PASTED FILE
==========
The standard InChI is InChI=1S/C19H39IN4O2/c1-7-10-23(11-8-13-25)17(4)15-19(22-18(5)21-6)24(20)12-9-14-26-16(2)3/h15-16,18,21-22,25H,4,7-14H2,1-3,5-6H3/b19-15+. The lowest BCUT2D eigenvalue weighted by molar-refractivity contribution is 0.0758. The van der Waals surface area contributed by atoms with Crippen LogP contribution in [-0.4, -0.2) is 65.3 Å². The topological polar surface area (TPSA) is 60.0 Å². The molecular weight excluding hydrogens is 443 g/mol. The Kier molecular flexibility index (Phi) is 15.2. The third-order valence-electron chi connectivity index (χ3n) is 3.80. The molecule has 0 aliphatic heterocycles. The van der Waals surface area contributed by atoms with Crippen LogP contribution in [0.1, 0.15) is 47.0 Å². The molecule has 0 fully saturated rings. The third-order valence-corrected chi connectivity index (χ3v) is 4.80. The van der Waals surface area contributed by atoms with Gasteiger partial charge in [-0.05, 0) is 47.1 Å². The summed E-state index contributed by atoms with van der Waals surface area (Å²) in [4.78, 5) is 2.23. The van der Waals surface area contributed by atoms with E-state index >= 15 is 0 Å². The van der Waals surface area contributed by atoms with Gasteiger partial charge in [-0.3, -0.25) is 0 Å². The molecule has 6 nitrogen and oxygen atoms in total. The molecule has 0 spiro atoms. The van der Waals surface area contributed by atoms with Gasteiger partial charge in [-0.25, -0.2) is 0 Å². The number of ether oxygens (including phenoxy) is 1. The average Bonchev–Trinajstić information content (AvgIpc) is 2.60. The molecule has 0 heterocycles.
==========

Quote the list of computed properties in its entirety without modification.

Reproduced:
The standard InChI is InChI=1S/C19H39IN4O2/c1-7-10-23(11-8-13-25)17(4)15-19(22-18(5)21-6)24(20)12-9-14-26-16(2)3/h15-16,18,21-22,25H,4,7-14H2,1-3,5-6H3/b19-15+. The lowest BCUT2D eigenvalue weighted by molar-refractivity contribution is 0.0758. The van der Waals surface area contributed by atoms with Crippen LogP contribution in [-0.4, -0.2) is 65.3 Å². The topological polar surface area (TPSA) is 60.0 Å². The molecular weight excluding hydrogens is 443 g/mol. The Kier molecular flexibility index (Phi) is 15.2. The third-order valence-electron chi connectivity index (χ3n) is 3.80. The molecule has 0 aliphatic heterocycles. The van der Waals surface area contributed by atoms with Crippen LogP contribution in [0.1, 0.15) is 47.0 Å². The molecule has 0 fully saturated rings. The third-order valence-corrected chi connectivity index (χ3v) is 4.80. The van der Waals surface area contributed by atoms with Gasteiger partial charge in [-0.05, 0) is 47.1 Å². The summed E-state index contributed by atoms with van der Waals surface area (Å²) in [4.78, 5) is 2.23. The van der Waals surface area contributed by atoms with E-state index >= 15 is 0 Å². The van der Waals surface area contributed by atoms with Gasteiger partial charge in [-0.3, -0.25) is 0 Å². The molecule has 6 nitrogen and oxygen atoms in total. The molecule has 0 spiro atoms. The van der Waals surface area contributed by atoms with Gasteiger partial charge in [-0.25, -0.2) is 0 Å². The number of ether oxygens (including phenoxy) is 1. The average Bonchev–Trinajstić information content (AvgIpc) is 2.60. The molecule has 0 heterocycles.